iron and inhibits iron absorption from other foods. As already stated,
allergies to cow’s milk are common worldwide and can cause intestinal
bleeding in infants – another cause of anaemia in young children.
- Telling your child the truth– how
do meat-eating parents explain that the pretty lambs
and chickens loved by their child will become dinner?
- Traditional Eating?
One of the many myths that meat eaters cling to is that meat is ‘traditional’ and
part of our culture. Well, there is plenty of evidence
to the contrary if you take human development as a whole! It is only during a
relatively short period of human existence – one and a half million years
ago - that we started to eat flesh. If you place
this in the context of an 80 year-old human, it means that meat would have been
eaten only in the last 15 years of life – for 65 years the diet would have
been completely vegetarian. Even then, the amount
of meat eaten was minimal. Indeed, our closest relatives
such as gorillas and other primates are almost entirely vegan.
Meat has long been associated with prosperity and power and also,
with strength and virility – yet ironically, men (and women)
who eat meat regularly are more likely to succumb
to heart diseases and cancer than vegetarians. The human body thrives
best on a truly traditional diet of plant-based foods!
- Other Traditions
Millions of Hindus
and Buddhists can’t be wrong! There are countless
generations of healthy children from Asia who were
reared veggie from birth because of cultural and
spiritual beliefs. Here in the
West we are now seeing fourth and fifth generations
of vegetarian and vegan children.
How & When?
Weaning Without Tears – the stress-free
and healthy approach!
really isn’t as complicated as it seems. The
secret is to keep reintroducing foods to your
child – just because she
or he spits out something once or even a dozen times
it’s a no-no forever! Children’s taste buds develop
at different rates and what might seem horrible one
week or one month ago might be utterly delicious later on.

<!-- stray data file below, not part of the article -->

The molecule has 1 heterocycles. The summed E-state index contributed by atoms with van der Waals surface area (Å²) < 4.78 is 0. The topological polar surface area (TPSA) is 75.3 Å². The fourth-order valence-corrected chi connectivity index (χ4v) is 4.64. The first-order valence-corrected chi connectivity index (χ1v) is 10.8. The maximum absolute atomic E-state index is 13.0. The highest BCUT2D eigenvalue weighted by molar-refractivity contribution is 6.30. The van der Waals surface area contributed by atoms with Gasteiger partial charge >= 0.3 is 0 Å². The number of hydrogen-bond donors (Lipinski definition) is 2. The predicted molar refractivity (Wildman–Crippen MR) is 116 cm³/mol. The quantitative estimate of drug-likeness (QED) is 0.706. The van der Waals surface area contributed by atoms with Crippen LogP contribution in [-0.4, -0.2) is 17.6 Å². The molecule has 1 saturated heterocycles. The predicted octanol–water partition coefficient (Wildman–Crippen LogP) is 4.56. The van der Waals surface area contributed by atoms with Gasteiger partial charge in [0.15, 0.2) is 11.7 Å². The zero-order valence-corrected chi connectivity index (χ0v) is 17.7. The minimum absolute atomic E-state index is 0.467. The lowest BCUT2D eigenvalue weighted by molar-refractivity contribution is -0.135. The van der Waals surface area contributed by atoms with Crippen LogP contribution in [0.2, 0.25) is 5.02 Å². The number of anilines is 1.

Most parents start weaning by introducing a little rice milk at four
to six months old. (Babies need to start the weaning
process at this age because breast milk stops supplying all vital nutrients
and needs to be supplemented by other foods.) For lots more help on
weaning at different ages and suggested daily feeding patterns see
Viva!'s popular Vegetarian & Vegan
Mother & Baby Guide. See also Babies and Toddlers on
the books section of our web shop or else phone for
a Books For Life catalogue -
these books deal with raising veggie children at
When to wean?
Breast milk (or formula) supplies all the baby’s needs, including
vitamin C, for the first six months of his/her life. So if the baby is
happy and thriving, there is no need to think about introducing solids
until she is six months old. However, if after four months the baby doesn’t
seem fully satisfied with milk, you might try giving a first taste of
food - but don’t start before four months old as introducing solids
too early to an immature digestive system could possibly
cause an allergic reaction.
The first spoonfuls are really just to get the baby used to the taste
and feel of solid food. Do not think of them as a real source of nourishment
at this stage. The baby still needs milk feeds for that and the emotional
satisfaction of sucking.
Although weaning – getting your baby to graduate from an all-milk
diet to solids – sometimes makes mothers feel nervous, it’s
really very simple. Most babies (and their mums) get through the
process easily, so relax! You can also feel reassured that a meat
(and dairy)-free diet is so natural that your baby will get all the nutrients
she or he needs. The World Health Organisation suggests that solids are
introduced from six months old (your baby will start with tiny amounts
of solids, still relying on breast milk or formula for their nutritional
requirements and gradually you’ll introduce more and more solids
and reduce the amount of milk. See Viva!’s Mother & Baby Guide for further information
One of the most important things to remember is that salt must be avoided – at
this stage in life your baby’s digestive system is not able to
cope with foods high in salt. So don’t add salt to home-cooked
foods and choose no-salt or low-salt prepared foods.
For simple, healthy ways to start your baby on solids, go to Recipes and Tried and Tested
Introduction | Foods for Weaning
and How to Prepare Them | Tried & Tested
by Viva! Babies
|Soya Formula Milk
For a fact sheet on soya formula see www.vegetarian.org.uk or
call the Vegetarian & Vegan Foundation on 0117 970 5190 for a copy)